“My life changed overnight”: Dealing with sudden hearing loss and tinnitus

today05/02/2024 5

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Sudden sensorineural hearing loss happens to 1in 5000 people a year and usually to those in middle age. There’s very little online about it, apart from standard medical definitions and bleak Reddit threads. It happens seemingly at random and only 10 per cent of cases have an identifiable cause, such as a viral infection, an autoimmune disease or blood circulation problems. It can also be mistaken for Labrynthitis, Ménière’s disease or a regular ear infection, meaning that crucial steroid treatment can be delayed or not recommended at all. Dealing with SSHL is a lonely and confusing experience and I’ve still never met anyone else who has suffered from it apart from fellow music journalist Nick Coleman, who wrote The Train In The Night, which is maybe the only non-medical book about it.

It hit me like a ton of bricks. I was bedridden with vertigo for a week, unable to do much but eat bowls of cereal, vomit and sleep. I managed to drag myself to a GP who put the symptoms down to Labrynthitis and gave me a load of pills to ease the dizziness and sickness. I was signed off work for a few weeks and spent most of the summer on the sofa watching The Wire. I could walk but it took months to feel steady on my feet and I was constantly wondering about the ringing noise in my ear and whether my hearing would return. It was a very grey time, a fever dream in which my life had stopped but the world of my friends, colleagues and peers kept turning. At some point I realised that it was probably more serious than a standard ear infection.

I saw a specialist who conducted Rinne’s and Weber’s tests on me using a tuning fork. It’s an old-school process that can tell whether a patient has suffered conductive (a blockage of the ear, for example) or sensorineural hearing loss. The doctor called it immediately: I’d lost the hearing in my right ear and was unlikely to regain it. The news was difficult to take. I remember my world wobbling at the edges, threatening to collapse. Was that it? Are you… sure?! What about work, music, my social life? What about the constant threat of tinnitus? What if something happens to my other ear?

I lived in denial for the rest of 2016 and into 2017 as I did a seemingly endless series of hearing tests and clung on to the false hope offered by different ENT doctors who all gave me different verdicts (It’s just a nasal blockage! Being around loud music is fine!). In a particularly desperate bout of optimism I tried homeopathic medicine, which is definitely one of the more futile things you can do to treat irreparable damage to the inner ear. After 12 months gathering results and opinions I went to see another specialist, this time on Harley Street in Central London, who confirmed the worst: I’ve experienced a ‘stroke of the ear’, where blood supply in the ear is disrupted and causes damage to auditory nerves. It’s the most coherent diagnosis yet and, finally, a solid explanation. Some closure. The penny drops and I accept defeat; there’s no bringing it back.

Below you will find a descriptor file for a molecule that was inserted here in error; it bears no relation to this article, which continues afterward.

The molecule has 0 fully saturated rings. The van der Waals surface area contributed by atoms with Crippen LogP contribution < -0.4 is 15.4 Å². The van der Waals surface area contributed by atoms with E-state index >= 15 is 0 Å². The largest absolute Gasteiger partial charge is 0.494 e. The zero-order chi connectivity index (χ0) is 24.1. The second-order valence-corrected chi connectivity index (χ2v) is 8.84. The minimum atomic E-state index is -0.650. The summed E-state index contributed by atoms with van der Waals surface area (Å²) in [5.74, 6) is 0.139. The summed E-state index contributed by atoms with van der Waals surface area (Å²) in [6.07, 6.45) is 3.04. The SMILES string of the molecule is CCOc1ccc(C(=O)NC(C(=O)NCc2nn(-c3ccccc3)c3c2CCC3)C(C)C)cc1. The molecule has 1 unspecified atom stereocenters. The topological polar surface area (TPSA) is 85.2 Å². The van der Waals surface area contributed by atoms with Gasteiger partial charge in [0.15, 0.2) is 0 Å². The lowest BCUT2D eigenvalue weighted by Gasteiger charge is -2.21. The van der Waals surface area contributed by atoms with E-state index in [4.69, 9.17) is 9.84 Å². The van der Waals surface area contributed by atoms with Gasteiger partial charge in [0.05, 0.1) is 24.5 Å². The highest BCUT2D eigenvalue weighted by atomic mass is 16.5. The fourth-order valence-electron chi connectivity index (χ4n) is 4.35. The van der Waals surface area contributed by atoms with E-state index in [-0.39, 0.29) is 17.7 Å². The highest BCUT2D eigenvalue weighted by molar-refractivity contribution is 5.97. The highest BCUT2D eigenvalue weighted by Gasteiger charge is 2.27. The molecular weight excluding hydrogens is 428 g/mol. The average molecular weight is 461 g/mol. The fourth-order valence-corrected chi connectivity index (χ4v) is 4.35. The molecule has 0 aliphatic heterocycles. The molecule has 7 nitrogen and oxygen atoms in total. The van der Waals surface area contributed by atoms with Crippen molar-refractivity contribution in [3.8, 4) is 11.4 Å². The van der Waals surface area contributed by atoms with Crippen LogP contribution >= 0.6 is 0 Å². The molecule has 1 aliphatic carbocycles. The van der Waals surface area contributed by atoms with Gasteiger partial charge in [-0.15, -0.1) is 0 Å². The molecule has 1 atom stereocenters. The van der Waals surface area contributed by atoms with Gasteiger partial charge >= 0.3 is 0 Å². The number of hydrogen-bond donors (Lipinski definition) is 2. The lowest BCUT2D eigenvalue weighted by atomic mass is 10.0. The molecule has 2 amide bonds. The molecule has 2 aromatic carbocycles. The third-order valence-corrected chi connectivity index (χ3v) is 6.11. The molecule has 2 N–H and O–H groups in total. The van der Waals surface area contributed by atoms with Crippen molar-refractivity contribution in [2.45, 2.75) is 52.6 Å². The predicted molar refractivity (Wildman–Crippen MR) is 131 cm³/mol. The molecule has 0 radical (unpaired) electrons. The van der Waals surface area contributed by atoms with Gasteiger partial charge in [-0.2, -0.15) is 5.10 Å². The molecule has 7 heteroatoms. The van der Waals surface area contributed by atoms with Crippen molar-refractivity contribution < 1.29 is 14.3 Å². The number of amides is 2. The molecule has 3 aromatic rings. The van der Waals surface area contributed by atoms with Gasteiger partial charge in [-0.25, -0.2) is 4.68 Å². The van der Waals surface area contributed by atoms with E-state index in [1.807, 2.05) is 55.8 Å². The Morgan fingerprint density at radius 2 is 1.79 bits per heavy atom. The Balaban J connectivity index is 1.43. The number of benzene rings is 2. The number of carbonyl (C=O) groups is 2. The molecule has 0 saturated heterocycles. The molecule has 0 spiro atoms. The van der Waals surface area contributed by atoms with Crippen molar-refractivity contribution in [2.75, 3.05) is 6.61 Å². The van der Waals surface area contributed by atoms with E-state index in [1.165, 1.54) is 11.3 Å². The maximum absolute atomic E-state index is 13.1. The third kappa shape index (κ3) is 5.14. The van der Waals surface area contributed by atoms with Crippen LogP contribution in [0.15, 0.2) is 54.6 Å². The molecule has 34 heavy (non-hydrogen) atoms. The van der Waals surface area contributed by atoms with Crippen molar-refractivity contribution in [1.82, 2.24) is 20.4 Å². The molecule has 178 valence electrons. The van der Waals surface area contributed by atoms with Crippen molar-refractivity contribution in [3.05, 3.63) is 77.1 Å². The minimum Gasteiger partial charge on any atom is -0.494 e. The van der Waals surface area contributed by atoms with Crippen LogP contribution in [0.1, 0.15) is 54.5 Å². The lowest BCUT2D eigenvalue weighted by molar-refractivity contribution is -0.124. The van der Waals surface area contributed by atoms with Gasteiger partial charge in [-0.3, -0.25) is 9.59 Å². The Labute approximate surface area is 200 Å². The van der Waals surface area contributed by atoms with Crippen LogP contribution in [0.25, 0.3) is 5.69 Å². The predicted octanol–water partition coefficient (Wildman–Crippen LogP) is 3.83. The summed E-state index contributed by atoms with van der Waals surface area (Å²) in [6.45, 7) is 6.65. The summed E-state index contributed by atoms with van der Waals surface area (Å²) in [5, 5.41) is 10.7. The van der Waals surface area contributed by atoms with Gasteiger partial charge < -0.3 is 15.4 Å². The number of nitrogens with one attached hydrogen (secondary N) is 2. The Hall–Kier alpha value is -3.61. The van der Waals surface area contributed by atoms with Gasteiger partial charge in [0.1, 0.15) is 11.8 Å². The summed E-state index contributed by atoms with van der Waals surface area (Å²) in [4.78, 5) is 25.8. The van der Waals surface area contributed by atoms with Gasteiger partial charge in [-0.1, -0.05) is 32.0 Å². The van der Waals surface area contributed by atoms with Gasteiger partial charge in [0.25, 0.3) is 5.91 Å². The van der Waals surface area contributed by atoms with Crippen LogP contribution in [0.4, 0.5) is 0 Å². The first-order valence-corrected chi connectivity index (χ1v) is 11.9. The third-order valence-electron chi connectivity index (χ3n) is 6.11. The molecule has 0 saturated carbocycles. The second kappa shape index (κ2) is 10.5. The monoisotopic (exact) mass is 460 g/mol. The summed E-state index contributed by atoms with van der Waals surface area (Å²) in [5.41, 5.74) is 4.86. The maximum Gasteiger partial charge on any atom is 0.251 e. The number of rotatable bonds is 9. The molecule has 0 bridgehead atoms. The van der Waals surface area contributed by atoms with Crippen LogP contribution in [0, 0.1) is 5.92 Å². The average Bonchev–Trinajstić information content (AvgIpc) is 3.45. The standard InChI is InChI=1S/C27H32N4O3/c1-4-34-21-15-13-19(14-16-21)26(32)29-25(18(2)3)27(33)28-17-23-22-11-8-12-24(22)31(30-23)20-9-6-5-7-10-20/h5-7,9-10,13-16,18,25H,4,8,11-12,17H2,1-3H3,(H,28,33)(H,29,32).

In those first 12 months I’d only spoken to one person, the specialist on Harley Street, who understood what exactly had happened to me. After that I was on my own again, incredibly nervous about protecting my ears, scared about losing my mind to tinnitus and wondering whether I still had a career in music. I’d put many parts of my life on pause but now I had to create a new kind of normal for myself. I wasn’t out at clubs and venues all weekend so I used the spare time to get into fitness, learn a new language, do some travelling, rediscover surfing and spend more quality time with friends, who all commended me on my resilience and how well I’d adapted. I slowly gained the confidence to ask people to sit or stand on my ‘good side’, made bashful apologies to people who spoke into my bad ear and found themselves ignored, and spoke openly about my hearing loss to anyone who would, ahem, listen.

On the surface I was doing well. I’d suffered a rare condition but bounced back quickly and was exploring other aspects of life and genuinely counting my blessings (an early coping mechanism was to tell myself ‘at least you’re still alive’ whenever my tinnitus came into focus). In the effort to be brave and move on, I missed the signs of a deeper anxiety and unhappiness. I’d feel dissociation during lively social events when it was difficult to hear; I became listless at work; I lost contact with a bunch of friends because I wasn’t out all the time and I started losing sense of myself and who I actually was as a person. I’d daydream about how happy I’d be when it was all over, when I’d be cured. Every so often worryingly dark thoughts would enter my head after I put the light out to go to sleep. The effects of trauma were catching up on me and I felt lost.

Written by: Tim Hopkins

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